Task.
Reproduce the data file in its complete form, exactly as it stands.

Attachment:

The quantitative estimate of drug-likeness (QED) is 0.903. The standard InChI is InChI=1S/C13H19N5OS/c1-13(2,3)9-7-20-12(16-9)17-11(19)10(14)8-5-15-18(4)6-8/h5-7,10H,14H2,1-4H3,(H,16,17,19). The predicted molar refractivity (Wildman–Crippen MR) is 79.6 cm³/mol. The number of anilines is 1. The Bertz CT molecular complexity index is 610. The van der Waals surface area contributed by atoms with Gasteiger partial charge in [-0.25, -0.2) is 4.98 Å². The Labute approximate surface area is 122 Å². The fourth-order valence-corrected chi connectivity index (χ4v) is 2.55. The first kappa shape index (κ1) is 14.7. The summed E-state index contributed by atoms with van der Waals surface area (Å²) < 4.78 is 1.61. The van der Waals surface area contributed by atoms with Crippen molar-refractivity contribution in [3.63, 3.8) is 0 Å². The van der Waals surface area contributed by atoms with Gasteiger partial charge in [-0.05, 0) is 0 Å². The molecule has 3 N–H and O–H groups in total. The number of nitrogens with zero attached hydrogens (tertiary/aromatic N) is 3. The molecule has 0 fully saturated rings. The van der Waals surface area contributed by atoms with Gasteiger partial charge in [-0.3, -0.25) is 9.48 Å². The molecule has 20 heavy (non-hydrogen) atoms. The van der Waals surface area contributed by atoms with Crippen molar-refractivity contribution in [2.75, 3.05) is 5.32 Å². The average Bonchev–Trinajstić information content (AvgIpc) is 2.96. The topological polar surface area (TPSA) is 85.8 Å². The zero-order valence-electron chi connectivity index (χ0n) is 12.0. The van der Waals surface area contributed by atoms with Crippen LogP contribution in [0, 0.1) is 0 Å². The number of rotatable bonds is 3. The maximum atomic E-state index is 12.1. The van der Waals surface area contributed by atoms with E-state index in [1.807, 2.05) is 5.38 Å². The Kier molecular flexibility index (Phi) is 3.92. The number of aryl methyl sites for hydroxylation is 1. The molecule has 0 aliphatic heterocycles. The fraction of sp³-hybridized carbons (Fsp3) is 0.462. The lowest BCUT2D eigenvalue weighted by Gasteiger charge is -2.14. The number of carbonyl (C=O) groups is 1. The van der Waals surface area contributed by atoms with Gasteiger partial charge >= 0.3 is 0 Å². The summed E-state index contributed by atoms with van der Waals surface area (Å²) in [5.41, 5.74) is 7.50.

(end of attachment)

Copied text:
The quantitative estimate of drug-likeness (QED) is 0.903. The standard InChI is InChI=1S/C13H19N5OS/c1-13(2,3)9-7-20-12(16-9)17-11(19)10(14)8-5-15-18(4)6-8/h5-7,10H,14H2,1-4H3,(H,16,17,19). The predicted molar refractivity (Wildman–Crippen MR) is 79.6 cm³/mol. The number of anilines is 1. The Bertz CT molecular complexity index is 610. The van der Waals surface area contributed by atoms with Gasteiger partial charge in [-0.25, -0.2) is 4.98 Å². The Labute approximate surface area is 122 Å². The fourth-order valence-corrected chi connectivity index (χ4v) is 2.55. The first kappa shape index (κ1) is 14.7. The summed E-state index contributed by atoms with van der Waals surface area (Å²) < 4.78 is 1.61. The van der Waals surface area contributed by atoms with Crippen molar-refractivity contribution in [3.63, 3.8) is 0 Å². The van der Waals surface area contributed by atoms with Gasteiger partial charge in [-0.05, 0) is 0 Å². The molecule has 3 N–H and O–H groups in total. The number of nitrogens with zero attached hydrogens (tertiary/aromatic N) is 3. The molecule has 0 fully saturated rings. The van der Waals surface area contributed by atoms with Gasteiger partial charge in [-0.3, -0.25) is 9.48 Å². The molecule has 20 heavy (non-hydrogen) atoms. The van der Waals surface area contributed by atoms with Crippen molar-refractivity contribution in [2.75, 3.05) is 5.32 Å². The average Bonchev–Trinajstić information content (AvgIpc) is 2.96. The topological polar surface area (TPSA) is 85.8 Å². The zero-order valence-electron chi connectivity index (χ0n) is 12.0. The van der Waals surface area contributed by atoms with Crippen LogP contribution in [0, 0.1) is 0 Å². The number of rotatable bonds is 3. The maximum atomic E-state index is 12.1. The van der Waals surface area contributed by atoms with E-state index in [1.807, 2.05) is 5.38 Å². The Kier molecular flexibility index (Phi) is 3.92. The number of aryl methyl sites for hydroxylation is 1. The molecule has 0 aliphatic heterocycles. The fraction of sp³-hybridized carbons (Fsp3) is 0.462. The lowest BCUT2D eigenvalue weighted by Gasteiger charge is -2.14. The number of carbonyl (C=O) groups is 1. The van der Waals surface area contributed by atoms with Gasteiger partial charge >= 0.3 is 0 Å². The summed E-state index contributed by atoms with van der Waals surface area (Å²) in [5.41, 5.74) is 7.50.